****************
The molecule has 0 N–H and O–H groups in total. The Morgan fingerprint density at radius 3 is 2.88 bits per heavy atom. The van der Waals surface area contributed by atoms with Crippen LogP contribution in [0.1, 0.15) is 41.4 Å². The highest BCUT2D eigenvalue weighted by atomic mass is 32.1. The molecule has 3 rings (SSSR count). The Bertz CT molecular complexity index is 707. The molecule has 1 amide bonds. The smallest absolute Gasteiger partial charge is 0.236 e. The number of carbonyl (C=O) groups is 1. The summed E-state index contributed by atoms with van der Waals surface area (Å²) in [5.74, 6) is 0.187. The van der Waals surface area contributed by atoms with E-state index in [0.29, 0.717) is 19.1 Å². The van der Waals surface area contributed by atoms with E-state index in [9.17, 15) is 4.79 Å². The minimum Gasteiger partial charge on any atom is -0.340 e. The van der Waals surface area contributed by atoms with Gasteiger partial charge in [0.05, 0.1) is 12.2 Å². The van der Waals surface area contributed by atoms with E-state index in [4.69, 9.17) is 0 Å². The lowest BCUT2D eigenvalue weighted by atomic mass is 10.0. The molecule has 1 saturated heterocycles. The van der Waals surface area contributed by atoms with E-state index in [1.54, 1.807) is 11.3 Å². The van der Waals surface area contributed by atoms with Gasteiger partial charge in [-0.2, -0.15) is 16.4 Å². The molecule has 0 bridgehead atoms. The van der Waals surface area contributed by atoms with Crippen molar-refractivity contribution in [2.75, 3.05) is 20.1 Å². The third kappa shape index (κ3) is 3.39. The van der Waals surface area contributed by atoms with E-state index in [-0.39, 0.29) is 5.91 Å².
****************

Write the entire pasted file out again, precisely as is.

The molecule has 0 N–H and O–H groups in total. The Morgan fingerprint density at radius 3 is 2.88 bits per heavy atom. The van der Waals surface area contributed by atoms with Crippen LogP contribution in [0.1, 0.15) is 41.4 Å². The highest BCUT2D eigenvalue weighted by atomic mass is 32.1. The molecule has 3 rings (SSSR count). The Bertz CT molecular complexity index is 707. The molecule has 1 amide bonds. The smallest absolute Gasteiger partial charge is 0.236 e. The number of carbonyl (C=O) groups is 1. The summed E-state index contributed by atoms with van der Waals surface area (Å²) in [5.74, 6) is 0.187. The van der Waals surface area contributed by atoms with E-state index in [0.29, 0.717) is 19.1 Å². The van der Waals surface area contributed by atoms with E-state index in [9.17, 15) is 4.79 Å². The minimum Gasteiger partial charge on any atom is -0.340 e. The van der Waals surface area contributed by atoms with Gasteiger partial charge in [0.05, 0.1) is 12.2 Å². The van der Waals surface area contributed by atoms with E-state index in [4.69, 9.17) is 0 Å². The lowest BCUT2D eigenvalue weighted by atomic mass is 10.0. The molecule has 1 saturated heterocycles. The van der Waals surface area contributed by atoms with E-state index in [1.54, 1.807) is 11.3 Å². The van der Waals surface area contributed by atoms with Gasteiger partial charge in [-0.2, -0.15) is 16.4 Å². The molecule has 0 bridgehead atoms. The van der Waals surface area contributed by atoms with Crippen molar-refractivity contribution in [2.75, 3.05) is 20.1 Å². The third kappa shape index (κ3) is 3.39. The van der Waals surface area contributed by atoms with E-state index in [-0.39, 0.29) is 5.91 Å².